How to Make Your Own Mayo

| 4/14/2015 9:36:00 AM

Time to make your own mayonnaise! Making homemade mayo is bigger than saving a couple bucks. It takes minutes to whip up a batch and then you feel like you have bested the commercial industry as a whole. It proves that we can do for ourselves. Mayonnaise may be the simplest empowerment tool for the do-it-yourself Viking.


Making mayonnaise takes two minutes, one egg, and a cup of light oil. There is also a teaspoon of mustard, the juice of a lemon and a dash a salt. That’s it--for pure, light, creamy real mayonnaise. These ingredients cost $1.50, according to Make the Bread, Buy the Butter by Jennifer Reese.

So why don’t we make our own mayonnaise? Hellmann’s came onto the market in 1912. Miracle Whip followed in 1933, replacing real mayo with a cheaper mayonnaise product in a base of water and soybean oil. They offered the shortcut. It whisked away our knowledge of how to make a simple spread and now we spend $2 a jar, more for the good stuff, with no idea how easy it is to make fresh.  

Even Hellmann’s “real mayonnaise” has calcium disodium EDTA in it, a controversial preservative. Homemade mayo costs less, uses better ingredients and skips the preservatives, all in a few minutes.

Mayo Making Tips

It can be whisked and drizzled by hand, but that is a little like torture. My friend, Sarah, and I tortured ourselves, laughing, one holding up an arm to drizzle the olive oil slowly while the other was constantly whisking.  A test of endurance. Cuisinart to the rescue! Did you know there is a little hole in the bottom of the push top, special for this reason? Pour olive oil in the push top and it drizzles out the little hole into the mixing bowl.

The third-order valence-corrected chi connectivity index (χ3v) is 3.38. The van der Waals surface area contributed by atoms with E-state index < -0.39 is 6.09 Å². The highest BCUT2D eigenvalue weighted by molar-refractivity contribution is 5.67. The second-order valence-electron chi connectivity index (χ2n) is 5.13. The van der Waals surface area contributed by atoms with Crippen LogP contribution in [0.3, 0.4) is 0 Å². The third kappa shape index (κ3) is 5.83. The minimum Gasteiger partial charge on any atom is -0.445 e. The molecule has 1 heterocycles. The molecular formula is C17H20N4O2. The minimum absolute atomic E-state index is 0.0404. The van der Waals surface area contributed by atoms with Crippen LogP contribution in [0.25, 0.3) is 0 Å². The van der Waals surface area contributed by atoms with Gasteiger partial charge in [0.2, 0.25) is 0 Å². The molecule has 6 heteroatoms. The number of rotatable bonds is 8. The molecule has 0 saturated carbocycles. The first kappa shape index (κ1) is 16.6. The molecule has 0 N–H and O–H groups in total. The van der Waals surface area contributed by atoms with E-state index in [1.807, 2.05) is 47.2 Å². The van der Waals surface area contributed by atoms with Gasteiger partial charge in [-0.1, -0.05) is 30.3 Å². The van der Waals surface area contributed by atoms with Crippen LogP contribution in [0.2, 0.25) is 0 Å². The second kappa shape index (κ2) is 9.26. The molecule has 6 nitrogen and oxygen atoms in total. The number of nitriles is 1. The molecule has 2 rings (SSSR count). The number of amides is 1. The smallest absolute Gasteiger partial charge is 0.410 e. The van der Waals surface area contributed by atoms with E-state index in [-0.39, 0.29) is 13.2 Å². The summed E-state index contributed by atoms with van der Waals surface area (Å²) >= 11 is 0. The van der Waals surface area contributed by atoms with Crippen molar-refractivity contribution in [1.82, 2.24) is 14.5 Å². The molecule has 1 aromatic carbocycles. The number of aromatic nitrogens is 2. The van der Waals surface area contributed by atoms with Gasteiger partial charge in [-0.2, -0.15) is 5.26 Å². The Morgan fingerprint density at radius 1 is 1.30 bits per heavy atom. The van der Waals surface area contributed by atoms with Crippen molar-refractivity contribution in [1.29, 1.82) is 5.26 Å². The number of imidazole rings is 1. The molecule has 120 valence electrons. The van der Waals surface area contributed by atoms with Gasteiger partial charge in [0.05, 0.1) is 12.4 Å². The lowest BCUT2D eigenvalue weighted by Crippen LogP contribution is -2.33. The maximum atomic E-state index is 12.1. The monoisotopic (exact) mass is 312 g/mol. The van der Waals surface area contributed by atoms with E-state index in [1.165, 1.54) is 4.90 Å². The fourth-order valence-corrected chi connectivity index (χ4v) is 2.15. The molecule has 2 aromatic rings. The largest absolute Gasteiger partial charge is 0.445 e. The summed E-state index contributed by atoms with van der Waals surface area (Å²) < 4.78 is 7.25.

4/27/2015 7:56:19 PM

It's true that homemade mayonaise doesn't keep as long, since the eggs are raw and nothing is heat-treated or pasteurized, so it generally only lasts a week or so. (And yes, sometimes necessity dictates certain compromises.) But in general, if it doesn't last forever, so what? Therein lies the appeal, I say, as the ingredients are fresh and haven't been de-natured by further processing and compromised by artificial preservatives. After all, something that never goes bad (think Big Macs, Cool Whip) isn't really worth eating.

4/27/2015 10:29:06 AM

I would suggest using a stick blender with a wide mouth pint mason jar for mixing this, the amounts make making this in a standard blender very hard. I altered this recipe a bit, using 1 whole egg, one egg yolk, and no it doesn't have to be room temp, 1/2 cup canola oil, 1/2 cup vegetable, 1 teaspoon spicy brown mustard, 1 tablespoon rice vinegar (unseasoned) and some freshly ground Himalayan pink sea salt to taste. Took only less than 2 minutes to blend with the stick blender.

4/27/2015 7:29:58 AM

I'm a French chef so it's not that I don't know how to make mayonnaise, it's that home-made mayo doesn't keep. I live alone and only consume about 2 TB a week, so I'm pretty well stuck with buying a jar. I would advise newcomers to the real thing to start with a mild oil with maybe a small proportion of virgin olive oil.

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